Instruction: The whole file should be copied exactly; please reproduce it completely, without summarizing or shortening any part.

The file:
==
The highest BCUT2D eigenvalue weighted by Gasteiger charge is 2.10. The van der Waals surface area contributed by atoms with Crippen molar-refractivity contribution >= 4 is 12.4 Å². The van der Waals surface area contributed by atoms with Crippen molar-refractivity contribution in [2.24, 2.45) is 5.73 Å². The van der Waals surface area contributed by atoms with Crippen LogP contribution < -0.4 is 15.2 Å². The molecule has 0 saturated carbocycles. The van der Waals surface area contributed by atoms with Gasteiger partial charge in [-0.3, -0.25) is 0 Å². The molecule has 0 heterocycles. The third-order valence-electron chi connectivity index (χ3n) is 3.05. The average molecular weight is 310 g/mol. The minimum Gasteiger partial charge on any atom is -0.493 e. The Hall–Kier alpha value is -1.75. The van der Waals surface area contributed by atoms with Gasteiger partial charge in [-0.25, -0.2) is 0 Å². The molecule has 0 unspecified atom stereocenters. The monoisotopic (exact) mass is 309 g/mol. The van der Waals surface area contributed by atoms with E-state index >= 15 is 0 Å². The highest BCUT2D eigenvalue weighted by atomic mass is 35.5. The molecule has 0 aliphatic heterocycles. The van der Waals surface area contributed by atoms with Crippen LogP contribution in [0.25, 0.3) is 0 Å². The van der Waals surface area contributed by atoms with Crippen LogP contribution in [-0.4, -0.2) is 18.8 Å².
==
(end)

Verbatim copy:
The highest BCUT2D eigenvalue weighted by Gasteiger charge is 2.10. The van der Waals surface area contributed by atoms with Crippen molar-refractivity contribution >= 4 is 12.4 Å². The van der Waals surface area contributed by atoms with Crippen molar-refractivity contribution in [2.24, 2.45) is 5.73 Å². The van der Waals surface area contributed by atoms with Crippen LogP contribution < -0.4 is 15.2 Å². The molecule has 0 saturated carbocycles. The van der Waals surface area contributed by atoms with Gasteiger partial charge in [-0.3, -0.25) is 0 Å². The molecule has 0 heterocycles. The third-order valence-electron chi connectivity index (χ3n) is 3.05. The average molecular weight is 310 g/mol. The minimum Gasteiger partial charge on any atom is -0.493 e. The Hall–Kier alpha value is -1.75. The van der Waals surface area contributed by atoms with Gasteiger partial charge in [-0.25, -0.2) is 0 Å². The molecule has 0 unspecified atom stereocenters. The monoisotopic (exact) mass is 309 g/mol. The van der Waals surface area contributed by atoms with E-state index >= 15 is 0 Å². The highest BCUT2D eigenvalue weighted by atomic mass is 35.5. The molecule has 0 aliphatic heterocycles. The van der Waals surface area contributed by atoms with Crippen LogP contribution in [0.25, 0.3) is 0 Å². The van der Waals surface area contributed by atoms with Crippen LogP contribution in [-0.4, -0.2) is 18.8 Å².